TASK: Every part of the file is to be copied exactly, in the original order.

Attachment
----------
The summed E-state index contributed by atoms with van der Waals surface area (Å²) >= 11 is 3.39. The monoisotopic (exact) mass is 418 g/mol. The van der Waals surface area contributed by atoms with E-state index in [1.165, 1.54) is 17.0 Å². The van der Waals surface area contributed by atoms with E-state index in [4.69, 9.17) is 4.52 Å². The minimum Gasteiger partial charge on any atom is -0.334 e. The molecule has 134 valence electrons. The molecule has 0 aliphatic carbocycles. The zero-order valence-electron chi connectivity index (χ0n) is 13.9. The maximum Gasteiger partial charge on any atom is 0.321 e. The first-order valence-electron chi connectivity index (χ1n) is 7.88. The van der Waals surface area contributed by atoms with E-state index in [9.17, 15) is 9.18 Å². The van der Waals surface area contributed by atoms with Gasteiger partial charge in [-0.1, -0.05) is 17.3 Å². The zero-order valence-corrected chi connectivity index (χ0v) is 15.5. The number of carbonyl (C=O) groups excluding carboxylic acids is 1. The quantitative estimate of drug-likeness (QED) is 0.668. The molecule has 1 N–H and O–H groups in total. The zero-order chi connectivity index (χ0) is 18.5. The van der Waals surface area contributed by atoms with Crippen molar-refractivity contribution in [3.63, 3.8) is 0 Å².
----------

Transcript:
The summed E-state index contributed by atoms with van der Waals surface area (Å²) >= 11 is 3.39. The monoisotopic (exact) mass is 418 g/mol. The van der Waals surface area contributed by atoms with E-state index in [1.165, 1.54) is 17.0 Å². The van der Waals surface area contributed by atoms with E-state index in [4.69, 9.17) is 4.52 Å². The minimum Gasteiger partial charge on any atom is -0.334 e. The molecule has 134 valence electrons. The molecule has 0 aliphatic carbocycles. The zero-order valence-electron chi connectivity index (χ0n) is 13.9. The maximum Gasteiger partial charge on any atom is 0.321 e. The first-order valence-electron chi connectivity index (χ1n) is 7.88. The van der Waals surface area contributed by atoms with E-state index in [9.17, 15) is 9.18 Å². The van der Waals surface area contributed by atoms with Gasteiger partial charge in [-0.1, -0.05) is 17.3 Å². The zero-order valence-corrected chi connectivity index (χ0v) is 15.5. The number of carbonyl (C=O) groups excluding carboxylic acids is 1. The quantitative estimate of drug-likeness (QED) is 0.668. The molecule has 1 N–H and O–H groups in total. The zero-order chi connectivity index (χ0) is 18.5. The van der Waals surface area contributed by atoms with Crippen molar-refractivity contribution in [3.63, 3.8) is 0 Å².